First, I would like to request a moment of silence for my Grandpa Harvey, who died earlier this year, and my Grandma Dot, who died two and a half years ago. I miss them every day and I am sorry they were not able to be here today. I know they were looking forward to attending my Bar Mitzvah.
Before I started working on my Bar Mitzvah, if someone had told me I didn’t have to have a Bar Mitzvah, I would not have had one. If someone had asked me what I would rather be doing at any moment during my Bar Mitzvah process, I would have said, “Almost anything else.” But looking back on what I did, I understand why it is a tradition that has been carried on over the years.
A Bar Mitzvah is a coming of age ritual, and with age comes responsibility. Having a Bar Mitzvah is a responsibility that I didn’t really want to take on, but did anyway. When I first started my Bar Mitzvah I didn’t know why I had to do all of the things that City Congregation required, but now I do. This process gave me the tools and motivation to gain knowledge for when I am an adult.
What my Bar Mitzvah means to me is maturing into adulthood and having both more responsibilities and freedom. My dad had a Bar Mitzvah when he was my age and hated it. He hated it because he was told what to say and had minimal freedom, which didn’t make it feel like a transition into adulthood. As a Humanistic Jew, my Bar Mitzvah meant that I had freedom to do almost anything.
One of the first steps in my Bar Mitzvah was interviewing relatives for my family values paper. Through these interviews I learned about my relatives’ history. One relative who stood out was my grandma Beverly, who died before I was born. I didn’t know a lot about her, but after learning about her I realized she seemed like someone I would look up to. She stood up for her beliefs and wasn’t afraid to show them. Many people tell me I’m like that because I express my beliefs even if the majority disagrees. This is a legacy I am proud to have inherited and will continue to pass it on to further generations.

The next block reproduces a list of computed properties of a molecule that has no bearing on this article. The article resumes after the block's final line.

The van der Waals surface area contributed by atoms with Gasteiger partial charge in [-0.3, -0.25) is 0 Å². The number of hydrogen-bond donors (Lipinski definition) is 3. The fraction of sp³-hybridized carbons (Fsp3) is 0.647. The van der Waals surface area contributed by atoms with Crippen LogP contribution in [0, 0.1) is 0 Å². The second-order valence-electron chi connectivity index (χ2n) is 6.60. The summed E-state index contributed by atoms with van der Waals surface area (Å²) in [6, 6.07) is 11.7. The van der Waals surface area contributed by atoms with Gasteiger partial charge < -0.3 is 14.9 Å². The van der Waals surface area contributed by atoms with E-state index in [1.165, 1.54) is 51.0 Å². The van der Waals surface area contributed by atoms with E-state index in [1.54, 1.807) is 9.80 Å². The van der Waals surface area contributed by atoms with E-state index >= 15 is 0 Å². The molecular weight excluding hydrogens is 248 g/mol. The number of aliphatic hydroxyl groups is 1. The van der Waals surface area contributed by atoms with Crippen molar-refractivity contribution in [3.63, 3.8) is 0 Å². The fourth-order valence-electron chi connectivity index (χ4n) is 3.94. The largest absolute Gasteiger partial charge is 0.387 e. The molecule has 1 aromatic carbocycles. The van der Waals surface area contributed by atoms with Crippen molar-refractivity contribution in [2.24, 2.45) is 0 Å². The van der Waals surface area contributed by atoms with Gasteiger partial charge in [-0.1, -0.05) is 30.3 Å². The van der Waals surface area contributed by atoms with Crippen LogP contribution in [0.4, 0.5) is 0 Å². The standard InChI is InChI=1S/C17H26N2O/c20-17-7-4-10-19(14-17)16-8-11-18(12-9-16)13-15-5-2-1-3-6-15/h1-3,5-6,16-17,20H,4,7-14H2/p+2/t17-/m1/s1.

Learning about the suffering of the Jews in the 1930’s and 40’s in Europe, I wondered why more people didn’t stand up for them. Americans and Europeans were bystanders to what Hitler was doing. Now people are unable to imagine a world like that. But today we have our own struggles, and I think we need more activists like Pete Seeger who are determined to speak out against injustice. His efforts helped lay the groundwork for many of the current protest movements such as Black Lives Matter, and those who advocate for Syrian refugees, undocumented aliens and gay and transgender rights. History has shown that people will often not help others in need until an activist arises and changes the public’s mind.
Now I would like to thank the following people because without them I wouldn’t be standing here today.
First of all, my parents, for helping me to prepare for my Bar Mitzvah, and putting up with my lack of enthusiasm for the process.
I would like to thank all of the family members I interviewed for my family history project, especially my Grandpa Jack, who couldn’t be here today, but gave me a lot of information about his time in China while he was in the Army during World War II.
I want to thank my sister, Lily, for having her Bat Mitzvah before me and inspiring me.
I would like to thank Nicole Miller, who helped me organize things and get through the papers I had to write.
I would like to thank my mentor Middy Streeter for always being there to help me.
I want to thank Rabbi Peter for writing the Bar Mitzvah service, Aram Rubenstein-Gillis for his singing, and Isabel Kaplan for coordinating the Bar Mitzvah process.
And, finally, I would like to thank everyone for being here today to help me celebrate.